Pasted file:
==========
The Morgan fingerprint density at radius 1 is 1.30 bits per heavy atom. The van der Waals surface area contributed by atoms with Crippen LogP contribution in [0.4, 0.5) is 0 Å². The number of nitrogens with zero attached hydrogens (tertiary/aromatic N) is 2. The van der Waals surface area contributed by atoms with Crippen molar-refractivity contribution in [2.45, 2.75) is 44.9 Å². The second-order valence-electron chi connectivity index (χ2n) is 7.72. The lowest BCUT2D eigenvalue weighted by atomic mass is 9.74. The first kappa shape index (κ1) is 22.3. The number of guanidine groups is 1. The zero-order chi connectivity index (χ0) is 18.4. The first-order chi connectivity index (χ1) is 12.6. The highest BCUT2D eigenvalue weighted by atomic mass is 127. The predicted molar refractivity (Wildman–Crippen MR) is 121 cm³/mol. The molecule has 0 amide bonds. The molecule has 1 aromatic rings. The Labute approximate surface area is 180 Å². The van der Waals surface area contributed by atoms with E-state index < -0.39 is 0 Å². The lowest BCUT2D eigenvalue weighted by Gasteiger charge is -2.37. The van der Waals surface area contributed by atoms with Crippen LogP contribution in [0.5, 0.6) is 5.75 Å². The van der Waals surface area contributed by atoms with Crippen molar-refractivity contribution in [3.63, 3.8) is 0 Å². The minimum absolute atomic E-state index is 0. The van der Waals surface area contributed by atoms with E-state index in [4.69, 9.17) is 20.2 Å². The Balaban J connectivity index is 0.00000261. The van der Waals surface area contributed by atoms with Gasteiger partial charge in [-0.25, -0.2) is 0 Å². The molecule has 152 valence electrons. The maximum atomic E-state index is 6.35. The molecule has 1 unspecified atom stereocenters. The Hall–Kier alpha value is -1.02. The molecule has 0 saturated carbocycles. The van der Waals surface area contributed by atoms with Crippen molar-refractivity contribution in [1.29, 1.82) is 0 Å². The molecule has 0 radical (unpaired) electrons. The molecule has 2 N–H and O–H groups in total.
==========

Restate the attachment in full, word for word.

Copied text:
The Morgan fingerprint density at radius 1 is 1.30 bits per heavy atom. The van der Waals surface area contributed by atoms with Crippen LogP contribution in [0.4, 0.5) is 0 Å². The number of nitrogens with zero attached hydrogens (tertiary/aromatic N) is 2. The van der Waals surface area contributed by atoms with Crippen molar-refractivity contribution in [2.45, 2.75) is 44.9 Å². The second-order valence-electron chi connectivity index (χ2n) is 7.72. The lowest BCUT2D eigenvalue weighted by atomic mass is 9.74. The first kappa shape index (κ1) is 22.3. The number of guanidine groups is 1. The zero-order chi connectivity index (χ0) is 18.4. The first-order chi connectivity index (χ1) is 12.6. The highest BCUT2D eigenvalue weighted by atomic mass is 127. The predicted molar refractivity (Wildman–Crippen MR) is 121 cm³/mol. The molecule has 0 amide bonds. The molecule has 1 aromatic rings. The Labute approximate surface area is 180 Å². The van der Waals surface area contributed by atoms with E-state index < -0.39 is 0 Å². The lowest BCUT2D eigenvalue weighted by Gasteiger charge is -2.37. The van der Waals surface area contributed by atoms with Crippen LogP contribution in [0.5, 0.6) is 5.75 Å². The van der Waals surface area contributed by atoms with Crippen molar-refractivity contribution in [3.63, 3.8) is 0 Å². The minimum absolute atomic E-state index is 0. The van der Waals surface area contributed by atoms with E-state index in [4.69, 9.17) is 20.2 Å². The Balaban J connectivity index is 0.00000261. The van der Waals surface area contributed by atoms with Gasteiger partial charge in [-0.25, -0.2) is 0 Å². The molecule has 152 valence electrons. The maximum atomic E-state index is 6.35. The molecule has 1 unspecified atom stereocenters. The Hall–Kier alpha value is -1.02. The molecule has 0 saturated carbocycles. The van der Waals surface area contributed by atoms with Crippen molar-refractivity contribution in [1.29, 1.82) is 0 Å². The molecule has 0 radical (unpaired) electrons. The molecule has 2 N–H and O–H groups in total.